*/
function my_link_to_function($name, $function, $html_options = array())
{
  $html_options = _parse_attributes($html_options);
 
  $html_options['href'] = isset($html_options['href']) ? $html_options['href'] : '#';
  $html_options['onclick'] = $function.'; return ';
  $html_options['onclick'] .= (isset($html_options['return']) && $html_options['return'] == true) ? 'true;' : 'false;';
  unset($html_options['return']);
 
  return content_tag('a', $name, $html_options);
}
 
/**
 * See docs on link_to_remote helper for more info.
 */
function my_link_to_remote($name, $options = array(), $html_options = array())
{
  return my_link_to_function($name, remote_function($options), $html_options);
}
 
?>

Now for my ajax links I use my new helper and make sure to pass an href attribute as well as the 'return' attributte. This determines if clicking on the link will return true (update the url) or false (don't update it). Here is a real example of how I use it to keep track of what message is currently viewed in a message component within my interface.

<?php echo my_link_to_remote('Load This Message Inline', 
    array(
        'update'    => 'message_viewer',
        'url'=>'message/viewInline?id='.$message->getId().'&view='.$view,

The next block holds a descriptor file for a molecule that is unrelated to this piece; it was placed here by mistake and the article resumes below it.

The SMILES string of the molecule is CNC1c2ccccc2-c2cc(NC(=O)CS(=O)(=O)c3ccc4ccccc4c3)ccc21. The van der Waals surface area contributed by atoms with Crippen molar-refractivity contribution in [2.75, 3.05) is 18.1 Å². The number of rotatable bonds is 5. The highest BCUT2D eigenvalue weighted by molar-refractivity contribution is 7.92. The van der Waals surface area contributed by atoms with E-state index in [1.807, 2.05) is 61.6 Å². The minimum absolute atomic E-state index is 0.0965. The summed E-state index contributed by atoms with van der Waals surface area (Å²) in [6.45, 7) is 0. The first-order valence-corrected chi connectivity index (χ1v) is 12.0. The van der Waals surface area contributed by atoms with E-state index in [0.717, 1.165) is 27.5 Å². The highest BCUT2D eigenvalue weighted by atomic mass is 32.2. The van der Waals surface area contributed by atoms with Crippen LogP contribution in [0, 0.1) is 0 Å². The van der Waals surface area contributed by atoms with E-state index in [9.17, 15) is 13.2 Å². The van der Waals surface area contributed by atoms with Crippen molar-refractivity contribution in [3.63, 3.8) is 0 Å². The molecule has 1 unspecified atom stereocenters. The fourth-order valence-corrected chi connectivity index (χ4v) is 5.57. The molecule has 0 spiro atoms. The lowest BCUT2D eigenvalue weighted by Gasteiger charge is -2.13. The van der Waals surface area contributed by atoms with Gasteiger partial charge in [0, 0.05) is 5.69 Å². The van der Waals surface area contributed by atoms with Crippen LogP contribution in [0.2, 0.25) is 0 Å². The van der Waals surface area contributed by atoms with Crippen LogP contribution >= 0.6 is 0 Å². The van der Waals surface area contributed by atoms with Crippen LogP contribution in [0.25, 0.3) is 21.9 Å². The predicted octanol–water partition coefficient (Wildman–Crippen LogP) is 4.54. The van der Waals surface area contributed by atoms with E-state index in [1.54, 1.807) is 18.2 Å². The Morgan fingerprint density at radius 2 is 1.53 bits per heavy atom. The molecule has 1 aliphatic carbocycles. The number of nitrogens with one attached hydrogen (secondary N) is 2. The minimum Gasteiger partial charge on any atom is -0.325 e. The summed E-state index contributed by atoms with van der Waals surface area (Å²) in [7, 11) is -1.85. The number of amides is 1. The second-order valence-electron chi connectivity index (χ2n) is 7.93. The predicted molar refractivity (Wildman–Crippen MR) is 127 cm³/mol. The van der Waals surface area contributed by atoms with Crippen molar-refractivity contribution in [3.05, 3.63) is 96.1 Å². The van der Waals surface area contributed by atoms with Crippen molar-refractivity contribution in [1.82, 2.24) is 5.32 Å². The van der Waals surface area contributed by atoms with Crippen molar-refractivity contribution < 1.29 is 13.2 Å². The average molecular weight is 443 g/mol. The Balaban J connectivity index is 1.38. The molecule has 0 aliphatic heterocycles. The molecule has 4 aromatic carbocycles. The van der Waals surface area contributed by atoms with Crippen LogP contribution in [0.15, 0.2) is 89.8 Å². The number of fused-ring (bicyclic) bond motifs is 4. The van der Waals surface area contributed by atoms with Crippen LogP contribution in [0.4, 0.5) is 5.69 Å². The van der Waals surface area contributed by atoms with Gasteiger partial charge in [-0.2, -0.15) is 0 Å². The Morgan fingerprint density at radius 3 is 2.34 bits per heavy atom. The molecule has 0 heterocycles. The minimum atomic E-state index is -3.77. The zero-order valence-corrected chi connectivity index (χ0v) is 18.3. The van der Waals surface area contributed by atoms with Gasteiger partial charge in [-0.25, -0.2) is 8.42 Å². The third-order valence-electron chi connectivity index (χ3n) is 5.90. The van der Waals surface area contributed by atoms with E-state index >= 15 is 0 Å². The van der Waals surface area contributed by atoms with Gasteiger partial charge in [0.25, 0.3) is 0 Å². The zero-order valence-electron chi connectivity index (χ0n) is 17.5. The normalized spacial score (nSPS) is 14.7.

'loading' => "Element.show('message_indicator')",
        'complete'=> "viewInlineComplete(".$message->getId().", '".$view."')",
        'method'=>'get',
    ), array(
        'href' => '#message:viewInline|id:'.$message->getId().'|view:'.$view,
        'return' => true)) ?>

Notice that the href attribute has a string that mirrors the URL attribute. We could probably take the my_link_to_remote helper a step further and automatically generate the HREF attribute based on the URL, but I decided to keep some flexibility there. Now, if a user clicks the link, the url will get a string like "#message:viewInline|id:3|view:inbox" appended to it.

In my experience, both IE 6 and FF did NOT scroll to the top of the window nor did the page reload. In fact I believe the W3 DOM specs state that links to a hash address never reload the document. Instead, I get a nice new attribute in the URL of the page. Now, if my user wants to bookmark the page, or perhaps reload it, the current ajax state can be recalled using the information in the anchor tag.

Part Two: Using the Hash to Reconstruct State

Although you cannot retrieve the value after the hash from within PHP, you can retrieve it client-side by way of the 'location.hash' function and then set a cookie, update the page, or do whatever you like based on those attributes. I am using it to reload a message from a users inbox into the inline viewer. Let's see how it works.